Yes, the situation in Cape Town is serious, but I do think that many potential visitors to Cape Town are overreacting. It certainly wouldn't curtail my trip there.
Joel: you also managed to go on safari and visited several lodges. How was that experience?
Bryan: Well, this is one of the main reasons that I wanted to go to Cape Town. I figured if I was there for a longer period of time, I could go to several safari lodges with some flexibility. I mainly wanted to see a brand new lodge, that one of my friends created that has only been open for a month. I was truly blown away. So much that this safari lodge is completely custom and bespoke. They make their own jams and marmalades, they brew their own beer and cider, roast their own coffee, and make so many other snacks.
The food in general at this property was just unbelievable. And, when I got to my room, that was the best part. It was huge, well-appointed, and beautiful, with every bell and whistle—my own plunge pool, outdoor shower, a huge deck, living room, and a bathroom so big I could have served cocktails for 20 in there. Now that’s a party!
And they are giving us an incredible rate! Our Zoom Vacations travelers are going to love it.
Joel: How was it being on Safari by yourself?
Bryan: I had so much fun by myself. As you know, Joel, I like my own company (ha ha) but I have to say that being on Safari by myself, I met so many people, including really fun fellow travelers you were on my safari jeep game drives each time. Back in my beautiful Safari Lodge rooms, I would take an epic bubble bath, drink incredibly delicious wine, read, and of course play on my phone while taking pictures of animals that were visible right from my room.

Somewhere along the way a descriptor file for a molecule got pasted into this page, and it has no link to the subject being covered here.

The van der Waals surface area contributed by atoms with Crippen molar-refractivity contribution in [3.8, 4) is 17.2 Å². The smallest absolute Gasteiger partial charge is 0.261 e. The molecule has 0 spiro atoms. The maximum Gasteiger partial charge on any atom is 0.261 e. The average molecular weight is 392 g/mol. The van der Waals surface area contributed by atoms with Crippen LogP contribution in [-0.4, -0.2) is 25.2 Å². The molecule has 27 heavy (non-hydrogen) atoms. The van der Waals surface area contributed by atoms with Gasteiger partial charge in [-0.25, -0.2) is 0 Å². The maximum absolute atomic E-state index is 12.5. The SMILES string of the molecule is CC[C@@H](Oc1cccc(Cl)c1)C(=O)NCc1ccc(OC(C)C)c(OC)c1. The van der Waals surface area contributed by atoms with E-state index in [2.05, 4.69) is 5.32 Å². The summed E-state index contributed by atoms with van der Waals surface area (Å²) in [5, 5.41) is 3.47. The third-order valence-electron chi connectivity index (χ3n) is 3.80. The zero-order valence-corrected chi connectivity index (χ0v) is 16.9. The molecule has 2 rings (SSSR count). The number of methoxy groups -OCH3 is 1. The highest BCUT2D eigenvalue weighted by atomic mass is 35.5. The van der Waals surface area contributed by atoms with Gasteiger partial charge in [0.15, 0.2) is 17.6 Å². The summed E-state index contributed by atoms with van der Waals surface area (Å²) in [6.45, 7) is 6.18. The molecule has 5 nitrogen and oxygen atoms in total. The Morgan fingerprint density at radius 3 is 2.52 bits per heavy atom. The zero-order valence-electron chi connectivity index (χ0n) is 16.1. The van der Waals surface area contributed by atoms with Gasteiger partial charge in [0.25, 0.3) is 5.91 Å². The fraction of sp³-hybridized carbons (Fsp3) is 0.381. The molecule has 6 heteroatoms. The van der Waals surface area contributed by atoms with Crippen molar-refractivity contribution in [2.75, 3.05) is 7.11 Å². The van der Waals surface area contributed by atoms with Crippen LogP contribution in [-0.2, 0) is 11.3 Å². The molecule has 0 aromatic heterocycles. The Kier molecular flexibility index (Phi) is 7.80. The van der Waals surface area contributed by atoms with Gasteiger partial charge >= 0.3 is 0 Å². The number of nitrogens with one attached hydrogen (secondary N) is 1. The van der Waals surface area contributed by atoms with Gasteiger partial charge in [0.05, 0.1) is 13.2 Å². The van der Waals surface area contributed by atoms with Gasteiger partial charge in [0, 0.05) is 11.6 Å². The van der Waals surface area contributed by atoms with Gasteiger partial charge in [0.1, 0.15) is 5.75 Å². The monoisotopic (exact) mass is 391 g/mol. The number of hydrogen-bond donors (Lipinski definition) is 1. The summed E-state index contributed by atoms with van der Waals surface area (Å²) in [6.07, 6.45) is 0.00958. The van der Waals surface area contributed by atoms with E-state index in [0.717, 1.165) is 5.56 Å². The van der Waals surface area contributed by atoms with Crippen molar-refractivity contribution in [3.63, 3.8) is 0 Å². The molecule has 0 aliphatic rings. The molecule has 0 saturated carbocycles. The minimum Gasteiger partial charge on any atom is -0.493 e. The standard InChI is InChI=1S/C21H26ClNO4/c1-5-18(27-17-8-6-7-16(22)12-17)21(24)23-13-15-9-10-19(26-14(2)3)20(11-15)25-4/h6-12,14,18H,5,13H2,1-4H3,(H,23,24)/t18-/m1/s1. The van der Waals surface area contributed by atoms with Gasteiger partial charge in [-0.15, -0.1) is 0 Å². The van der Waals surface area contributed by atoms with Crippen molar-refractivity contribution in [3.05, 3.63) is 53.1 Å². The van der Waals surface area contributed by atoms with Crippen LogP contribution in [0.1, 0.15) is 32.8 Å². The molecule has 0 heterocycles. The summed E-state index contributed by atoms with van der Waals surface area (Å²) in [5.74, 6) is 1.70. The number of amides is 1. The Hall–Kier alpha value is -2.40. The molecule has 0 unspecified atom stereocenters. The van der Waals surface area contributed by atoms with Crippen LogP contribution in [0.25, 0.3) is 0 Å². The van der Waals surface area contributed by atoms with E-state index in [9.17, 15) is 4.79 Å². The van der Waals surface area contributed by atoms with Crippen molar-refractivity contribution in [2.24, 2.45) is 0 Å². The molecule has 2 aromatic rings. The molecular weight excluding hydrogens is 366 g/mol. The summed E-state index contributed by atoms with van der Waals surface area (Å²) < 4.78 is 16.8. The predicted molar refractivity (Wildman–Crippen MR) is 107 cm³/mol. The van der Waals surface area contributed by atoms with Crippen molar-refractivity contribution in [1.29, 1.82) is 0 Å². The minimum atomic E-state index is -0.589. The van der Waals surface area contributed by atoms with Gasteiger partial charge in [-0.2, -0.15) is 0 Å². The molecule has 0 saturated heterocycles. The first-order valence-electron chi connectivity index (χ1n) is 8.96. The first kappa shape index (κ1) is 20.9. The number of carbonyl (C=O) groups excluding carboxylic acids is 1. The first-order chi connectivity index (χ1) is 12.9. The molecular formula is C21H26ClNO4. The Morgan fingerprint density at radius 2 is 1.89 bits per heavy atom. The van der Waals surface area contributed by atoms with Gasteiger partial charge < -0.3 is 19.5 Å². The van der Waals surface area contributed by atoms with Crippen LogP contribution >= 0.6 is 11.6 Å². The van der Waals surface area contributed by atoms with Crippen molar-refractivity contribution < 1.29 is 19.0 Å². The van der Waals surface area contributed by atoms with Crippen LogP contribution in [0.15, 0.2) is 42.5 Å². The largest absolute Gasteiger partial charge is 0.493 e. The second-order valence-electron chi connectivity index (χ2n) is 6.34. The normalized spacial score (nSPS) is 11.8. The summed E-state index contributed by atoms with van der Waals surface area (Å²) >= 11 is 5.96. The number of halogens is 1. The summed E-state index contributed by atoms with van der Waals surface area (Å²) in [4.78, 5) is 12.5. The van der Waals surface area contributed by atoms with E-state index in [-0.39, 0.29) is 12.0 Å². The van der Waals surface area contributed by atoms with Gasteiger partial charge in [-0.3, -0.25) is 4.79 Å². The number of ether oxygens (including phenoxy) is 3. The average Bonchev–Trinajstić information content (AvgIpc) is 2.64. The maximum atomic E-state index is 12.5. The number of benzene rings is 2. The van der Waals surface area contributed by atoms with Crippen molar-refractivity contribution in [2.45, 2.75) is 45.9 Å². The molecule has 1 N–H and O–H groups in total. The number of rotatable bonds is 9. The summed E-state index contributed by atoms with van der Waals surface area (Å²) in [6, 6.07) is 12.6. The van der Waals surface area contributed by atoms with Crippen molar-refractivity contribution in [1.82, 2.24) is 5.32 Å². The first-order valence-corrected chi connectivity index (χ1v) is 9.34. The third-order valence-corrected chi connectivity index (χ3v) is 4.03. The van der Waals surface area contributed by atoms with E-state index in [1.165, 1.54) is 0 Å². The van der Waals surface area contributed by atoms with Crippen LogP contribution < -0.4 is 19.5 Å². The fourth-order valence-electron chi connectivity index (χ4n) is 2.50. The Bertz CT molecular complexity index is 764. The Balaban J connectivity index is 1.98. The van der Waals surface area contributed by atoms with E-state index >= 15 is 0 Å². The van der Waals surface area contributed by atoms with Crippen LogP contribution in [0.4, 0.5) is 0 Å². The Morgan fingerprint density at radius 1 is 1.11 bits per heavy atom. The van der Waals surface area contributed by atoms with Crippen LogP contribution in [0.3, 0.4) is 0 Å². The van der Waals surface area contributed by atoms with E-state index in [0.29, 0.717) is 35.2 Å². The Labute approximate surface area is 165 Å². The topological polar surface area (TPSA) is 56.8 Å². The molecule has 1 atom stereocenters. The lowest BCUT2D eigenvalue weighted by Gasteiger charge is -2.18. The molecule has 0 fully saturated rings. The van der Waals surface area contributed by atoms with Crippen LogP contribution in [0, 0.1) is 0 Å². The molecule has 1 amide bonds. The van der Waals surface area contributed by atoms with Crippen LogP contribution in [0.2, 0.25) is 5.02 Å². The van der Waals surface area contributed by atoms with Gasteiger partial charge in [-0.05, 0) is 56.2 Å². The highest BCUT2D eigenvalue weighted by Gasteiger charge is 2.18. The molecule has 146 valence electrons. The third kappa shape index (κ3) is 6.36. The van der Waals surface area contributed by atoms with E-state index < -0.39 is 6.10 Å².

Joel: What was your biggest take away from this experience?
Bryan: Ironically, I am embarrassed to say, but my biggest takeaway was realizing the importance of taking my own personal vacations, and scheduling “me" time. I love leading Zoom Vacations tours, but I really need to remind myself that leading a tour isn't the same thing as being on my own vacation. A vacation is when you have the freedom to do or not do whatever you want, and you're able to take the time to yourself to energize and ground yourself with what really matters. We provide this for travelers of course, but when I'm leading a tour, my top priority is looking after my guests and making sure that they have the best vacation possible. Therefor there is a lot of responsibility on my shoulders. Again, I really love it, and I have to say it was also really nice to be on this trip and have the experience of other people taking care of me. I got used to it very quickly. Ha ha.
Joel: Anything else that stands out?
Bryan: What was really cool was that my trip inspired one of my best friends to spontaneously get on a plane, and leave the hustle and bustle of New York to spend five days with me in Cape Town. It was cathartic, healthy, energizing, and just a really beautiful time together. But then again, it is really hard to have a bad time in Cape Town.